BRIEF DESCRIPTION OF THE DRAWINGS

FIG. 1 is a sectional view, taken along line 1--1 of FIG. 2, of one embodiment of a print head in accordance with the present invention;

FIG. 2 is a cross-sectional view, taken along line 2--2 of FIG. 1;

FIG. 3 is an exploded elevation view, partly broken away, showing the frame, the elongated printing elements, and the dampening means, of the embodiment of FIG. 1 of the print head;

FIG. 4 is an enlarged end view, taken along line 4--4 of FIG. 3;

FIG. 5 is a cross-sectional view, taken along line 5--5 of FIG. 3;

FIG. 6 is a cross-sectional view, taken along line 6--6 of FIG. 3;

FIG. 7 is an elevation view, partly broken away, showing the frame, the elongated printing elements, and the dampening means, of a second embodiment of the invention; and

FIG. 8 is a cross-sectional view, taken along line 8--8 of FIG. 7.

DESCRIPTION OF THE PREFERRED EMBODIMENT

Referring now particularly to FIGS. 1 and 2 of the drawings, a print head 10 of the wire matrix type is shown. This print head is similar in general configuration to the print head disclosed in U.S. Pat. No. 3,929,214, issued Dec. 30, 1975, to which reference may be had for a more detailed description of certain aspects of the print head structure.

A frame 12 is provided to support a plurality of elongated print elements or print wires 14, only two of which are shown, for purposes of simplification and ready understanding of the drawings. Each wire 14 has a cap 16, which may be made of plastic or other suitable material, attached to its impact-receiving end to enlarge the area of the impact-receiving surface. Each wire 14 also has a spring 18 disposed at its upper end, which exerts an upward force upon the cap 16 to resiliently bias the wire upwardly, as shown in FIGS. 1 and 3, relative to the frame 12. The spring 18 has been omitted from one of the wires of FIG. 1, in order that the cap 16 may be more clearly depicted.

The frame 12 includes three side walls 20, 22, and 24, a print end support member 26, two intermediate support members 28 and 30 positioned in grooves in the side walls 20 and 22, and an upper end support member 32 which is formed integral with the side walls 20, 22 and 24 of the frame 12. The members 26, 28, 30 and 32 constrain the various print wires 14 in predetermined paths, and accomplish the translation of the wires from a circular formation at the upper end as seen in FIG. 1 to a linear formation at the printing end. The translation is accomplished by passing each wire 14 through a separate hole 34 in the upper member 32, through similar holes in the members 24 and 22, and into a defined position within a bearing 36 in the print end support member 26, as shown in FIG. 4. The bearing 36 is of a material which resists wear and has a low co-efficient of friction.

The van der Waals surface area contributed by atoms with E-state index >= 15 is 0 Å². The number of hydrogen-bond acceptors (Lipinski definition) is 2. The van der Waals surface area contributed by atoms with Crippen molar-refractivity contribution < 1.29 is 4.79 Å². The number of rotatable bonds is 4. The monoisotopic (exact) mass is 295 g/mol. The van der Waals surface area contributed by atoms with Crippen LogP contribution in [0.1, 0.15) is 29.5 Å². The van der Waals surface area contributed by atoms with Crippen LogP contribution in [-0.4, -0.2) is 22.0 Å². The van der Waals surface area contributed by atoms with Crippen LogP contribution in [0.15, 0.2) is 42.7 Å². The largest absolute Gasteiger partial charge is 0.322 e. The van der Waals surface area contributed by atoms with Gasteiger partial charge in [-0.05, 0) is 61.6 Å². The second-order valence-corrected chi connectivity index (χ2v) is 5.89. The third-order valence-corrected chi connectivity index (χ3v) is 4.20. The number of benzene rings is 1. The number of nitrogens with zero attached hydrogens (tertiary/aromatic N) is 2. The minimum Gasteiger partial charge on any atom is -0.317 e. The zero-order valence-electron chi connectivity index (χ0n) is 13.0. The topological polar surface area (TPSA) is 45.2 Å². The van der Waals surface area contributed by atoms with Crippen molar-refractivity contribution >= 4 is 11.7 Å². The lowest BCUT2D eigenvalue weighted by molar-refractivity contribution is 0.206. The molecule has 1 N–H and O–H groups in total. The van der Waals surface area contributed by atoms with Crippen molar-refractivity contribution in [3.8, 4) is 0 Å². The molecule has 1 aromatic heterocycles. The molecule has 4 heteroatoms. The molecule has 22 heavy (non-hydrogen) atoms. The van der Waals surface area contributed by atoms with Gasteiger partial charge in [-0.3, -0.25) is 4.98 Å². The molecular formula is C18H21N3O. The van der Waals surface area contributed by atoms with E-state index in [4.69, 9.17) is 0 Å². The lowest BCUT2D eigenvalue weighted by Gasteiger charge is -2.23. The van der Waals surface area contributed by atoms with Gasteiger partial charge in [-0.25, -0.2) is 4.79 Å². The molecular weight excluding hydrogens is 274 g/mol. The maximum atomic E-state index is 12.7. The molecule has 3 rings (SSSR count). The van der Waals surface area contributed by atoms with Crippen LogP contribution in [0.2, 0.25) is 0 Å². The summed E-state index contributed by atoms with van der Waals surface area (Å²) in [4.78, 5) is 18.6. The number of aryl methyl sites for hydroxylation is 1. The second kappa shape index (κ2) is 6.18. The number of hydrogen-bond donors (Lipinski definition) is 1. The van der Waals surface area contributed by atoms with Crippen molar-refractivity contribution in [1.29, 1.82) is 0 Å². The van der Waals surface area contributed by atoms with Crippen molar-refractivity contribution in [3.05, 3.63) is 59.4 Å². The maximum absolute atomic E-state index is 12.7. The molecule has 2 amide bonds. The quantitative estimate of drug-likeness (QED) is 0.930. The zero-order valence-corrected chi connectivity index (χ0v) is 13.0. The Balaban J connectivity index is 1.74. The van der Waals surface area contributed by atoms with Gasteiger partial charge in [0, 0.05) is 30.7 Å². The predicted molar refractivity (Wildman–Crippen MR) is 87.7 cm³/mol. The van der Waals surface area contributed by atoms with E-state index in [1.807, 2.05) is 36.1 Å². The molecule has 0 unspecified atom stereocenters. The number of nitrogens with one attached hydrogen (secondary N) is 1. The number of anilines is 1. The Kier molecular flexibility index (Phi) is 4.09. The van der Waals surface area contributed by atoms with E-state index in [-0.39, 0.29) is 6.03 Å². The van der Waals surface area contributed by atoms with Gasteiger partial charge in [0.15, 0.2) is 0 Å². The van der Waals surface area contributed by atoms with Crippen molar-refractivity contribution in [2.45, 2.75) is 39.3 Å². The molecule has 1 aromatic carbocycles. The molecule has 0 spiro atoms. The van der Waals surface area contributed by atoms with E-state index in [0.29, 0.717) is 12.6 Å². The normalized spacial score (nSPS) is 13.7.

A pair of mounting flanges 38 and 40 extend laterally from the upper ends of side walls 20 and 22. The frame 12 is circular in cross-sectional shape above the flanges 38, 40 as seen in FIG. 1, and terminates in the upper end support member 32, which is of circular cconfiguration. An apertured post 42 extends from the member 32 and provides means for assembling the driving means for the wires 14 to the frame 12, as will subsequently be described in greater detail.

As shown in FIGS. 1 and 2, a plate 44 is provided with a central aperture 46 and is secured to the flanges 38, 40 on the frame 12 by suitable fastening means 48. The circular portion of the frame 12 extends through the aperture 46. A plurality of holes 50 are provided in the plate 44 for mounting a corresponding plurality, nine in the illustrated embodiment, of actuating means for the wire printing elements 14.

A coil 52, a center pole 54, an "L" shaped outer pole 56 and an armature 58 form the electromagnetic actuating means used in the print head. An armature shim 59 spaces the armatures 58 away from the poles 54 for the purpose of effecting faster armature release.

A unitary connector 62 is mounted by means of a screw 64 and a washer 66 to the post 42 of the frame 12. The connector 62 has a circular central portion 68 with an annular groove 70 provided in its bottom surface. An O-ring 72 is inserted in the groove 70 to act as a shock absorber and to provide a reference surface for the cap 16 of the print wire 14 striking the end of the armature 58. Nine arms 74 are formed integral with the central portion 68 of the connector 62 and extend therefrom. Each arm 74 has associated with it a first armature receiving structure 76 and a second armature receiving structure 78. One end of each armature 58 is received and held in place by the structure 76 and the other end of each armature is received and guided by the structure 78. With the connector 62 installed in the position shown, the arms 74 apply forces to the cantilevered distal ends of the armatures, causing their print wire impacting ends to rotate about the fulcrum formed by the top edge of the pole 56 and upwardly into engagement with the O-ring 72. The caps 16 associated with the print wires 14 are maintained in contact with the ends of the armature 58 by means of the forces applied by the springs 18.